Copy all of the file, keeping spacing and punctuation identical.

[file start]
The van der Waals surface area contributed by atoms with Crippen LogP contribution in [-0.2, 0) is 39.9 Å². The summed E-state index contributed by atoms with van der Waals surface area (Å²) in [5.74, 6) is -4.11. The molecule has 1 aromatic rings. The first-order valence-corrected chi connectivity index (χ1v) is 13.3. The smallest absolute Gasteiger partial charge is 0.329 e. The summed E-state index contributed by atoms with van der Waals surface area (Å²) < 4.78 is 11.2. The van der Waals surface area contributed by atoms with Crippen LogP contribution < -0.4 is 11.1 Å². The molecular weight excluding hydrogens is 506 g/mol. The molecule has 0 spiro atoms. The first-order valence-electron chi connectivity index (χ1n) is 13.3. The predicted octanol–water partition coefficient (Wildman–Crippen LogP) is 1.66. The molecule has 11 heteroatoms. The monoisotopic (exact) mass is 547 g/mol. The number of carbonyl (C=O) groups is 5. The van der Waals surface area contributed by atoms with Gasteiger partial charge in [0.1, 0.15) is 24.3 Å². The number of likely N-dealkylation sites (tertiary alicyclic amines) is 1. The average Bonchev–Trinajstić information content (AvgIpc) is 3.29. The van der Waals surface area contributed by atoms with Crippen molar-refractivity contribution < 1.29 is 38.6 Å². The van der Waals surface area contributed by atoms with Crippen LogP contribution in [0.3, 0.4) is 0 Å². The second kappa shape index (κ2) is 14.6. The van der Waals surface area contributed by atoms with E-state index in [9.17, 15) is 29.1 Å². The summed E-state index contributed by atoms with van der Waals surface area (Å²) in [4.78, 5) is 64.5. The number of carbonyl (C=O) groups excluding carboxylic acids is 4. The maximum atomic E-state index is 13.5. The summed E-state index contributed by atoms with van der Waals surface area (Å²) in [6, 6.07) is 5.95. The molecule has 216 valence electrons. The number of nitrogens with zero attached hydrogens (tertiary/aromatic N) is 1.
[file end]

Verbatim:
The van der Waals surface area contributed by atoms with Crippen LogP contribution in [-0.2, 0) is 39.9 Å². The summed E-state index contributed by atoms with van der Waals surface area (Å²) in [5.74, 6) is -4.11. The molecule has 1 aromatic rings. The first-order valence-corrected chi connectivity index (χ1v) is 13.3. The smallest absolute Gasteiger partial charge is 0.329 e. The summed E-state index contributed by atoms with van der Waals surface area (Å²) < 4.78 is 11.2. The van der Waals surface area contributed by atoms with Crippen LogP contribution < -0.4 is 11.1 Å². The molecular weight excluding hydrogens is 506 g/mol. The molecule has 0 spiro atoms. The first-order valence-electron chi connectivity index (χ1n) is 13.3. The predicted octanol–water partition coefficient (Wildman–Crippen LogP) is 1.66. The molecule has 11 heteroatoms. The monoisotopic (exact) mass is 547 g/mol. The number of carbonyl (C=O) groups is 5. The van der Waals surface area contributed by atoms with Gasteiger partial charge in [0.1, 0.15) is 24.3 Å². The number of likely N-dealkylation sites (tertiary alicyclic amines) is 1. The average Bonchev–Trinajstić information content (AvgIpc) is 3.29. The van der Waals surface area contributed by atoms with Crippen molar-refractivity contribution < 1.29 is 38.6 Å². The van der Waals surface area contributed by atoms with Crippen LogP contribution in [0.3, 0.4) is 0 Å². The second kappa shape index (κ2) is 14.6. The van der Waals surface area contributed by atoms with E-state index in [9.17, 15) is 29.1 Å². The summed E-state index contributed by atoms with van der Waals surface area (Å²) in [4.78, 5) is 64.5. The number of carbonyl (C=O) groups excluding carboxylic acids is 4. The maximum atomic E-state index is 13.5. The summed E-state index contributed by atoms with van der Waals surface area (Å²) in [6, 6.07) is 5.95. The molecule has 216 valence electrons. The number of nitrogens with zero attached hydrogens (tertiary/aromatic N) is 1.